The first ideas to develop energy routers came from the so called Duindam-Stramingioli energy router. This is a mechanical device that allows several mechanical power sources to cooperate to move a body. Based on these ideas a topology of power converter to transfer energy between several devices has been proposed recently. However, till now there are not practical examples of electronic energy routers that allow several sources to feed a load cooperatively.

Ideally, an energy router should have the capacity to decide the energy percentage from every source in relation to the energy produced, cost and demand. In [17] Sánchez et al present a subsystem called Dynamic Energy Router that dynamically controls the energy flux from every source with a parameter. They show the concept using a circuit with 2 super capacitors and prove that the energy transfer exists from one super capacitor to another with a parameter they denominate α.

Although this device transfers the energy from one point to another, it just allows the connection of two elements and the transfer of energy between them. In practice is common to find systems that require the connection of generating and consuming elements with very different dynamics. A topology that can be used as an energy router and allows to interconnect at least two different power sources is difficult to find. The topologies proposed by [17] allows to perform the energy routing, but can not connect two sources to feed a load. An improvement to this topology is presented in [22], proving that is possible to maintain the routing capability interconnecting a battery and two super-capacitors by two different topologies. The experimental results presented demonstrate the routing capability, but to implement these topologies for fuel cell applications an extensive research should be developed.

In recent years derived from DC-DC converters, multi-input converters have been developed, allowing to feed a load by at least two different voltage DC sources [1, 4, 5, 18]. Also to feed an AC load with different sources the matrix converters have been developed [3]. Multi-input converters have been used in different applications such as hybrid vehicles. For example in [25, 26] multi-input converters allow to interconnect different sources to achieve a desired voltage in a DC bus. On hybrid vehicles applications, a fuel cell, a battery and super-capacitors are connected to supply the required energy to the vehicle. Although the sources supply the needed energy to the vehicle, there is no policy to achieve an efficient energy usage.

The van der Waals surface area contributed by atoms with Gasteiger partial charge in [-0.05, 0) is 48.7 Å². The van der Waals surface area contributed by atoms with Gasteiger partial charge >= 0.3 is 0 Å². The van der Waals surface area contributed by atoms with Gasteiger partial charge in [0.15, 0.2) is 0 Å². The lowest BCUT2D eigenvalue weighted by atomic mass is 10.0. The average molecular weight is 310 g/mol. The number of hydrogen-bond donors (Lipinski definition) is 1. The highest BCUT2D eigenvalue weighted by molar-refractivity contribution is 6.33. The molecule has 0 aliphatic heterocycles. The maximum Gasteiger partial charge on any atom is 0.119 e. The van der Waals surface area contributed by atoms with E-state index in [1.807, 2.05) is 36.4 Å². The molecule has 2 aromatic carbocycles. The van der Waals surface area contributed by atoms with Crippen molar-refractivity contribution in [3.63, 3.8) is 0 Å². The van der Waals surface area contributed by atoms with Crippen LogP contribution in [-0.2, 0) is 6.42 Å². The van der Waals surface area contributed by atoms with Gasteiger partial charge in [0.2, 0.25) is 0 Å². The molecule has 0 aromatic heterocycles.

Other examples to interconnect renewable energies by multi-input converters are presented in [21, 23, 27], in these schemes the main goal is also to regulate a DC bus. Even when these solutions allow the interconnection of two sources working cooperatively the energy is not used efficiently. Most cases it is stored in batteries or sent to the electrical network. From the previous references it can be observed that control of multi-input converters has focused in regulating the load voltage [4, 5, 16], regardless of the optimal way of using the energy.

In this paper using the equilibrium analysis it is shown that the multi-input buck and multi-input boost converters are able to function as energy routers if they are properly controlled. Furthermore a control algorithm for each both multi-input converters are proposed.

In Section 2 our view of the requirements for a circuit to be called an energy router is precised. Based on this understanding, in Section 3 a way to enable the multi-input buck converter to function as an energy router is presented. In Subsection 3.1 its model is obtained. Using an equilibrium analysis, in Subsection 3.2 it is shown that this converter could be made to work as an energy router. Then in Subsection 3.3 a control to actually make this converter to function as an energy router is presented. Simulations results of the control algorithm proposed is presented in 3.4. In Section 4 it is shown that the multi-input boost converter can also be enable to function as an energy router. Finally in Section 5 some conclusions are made.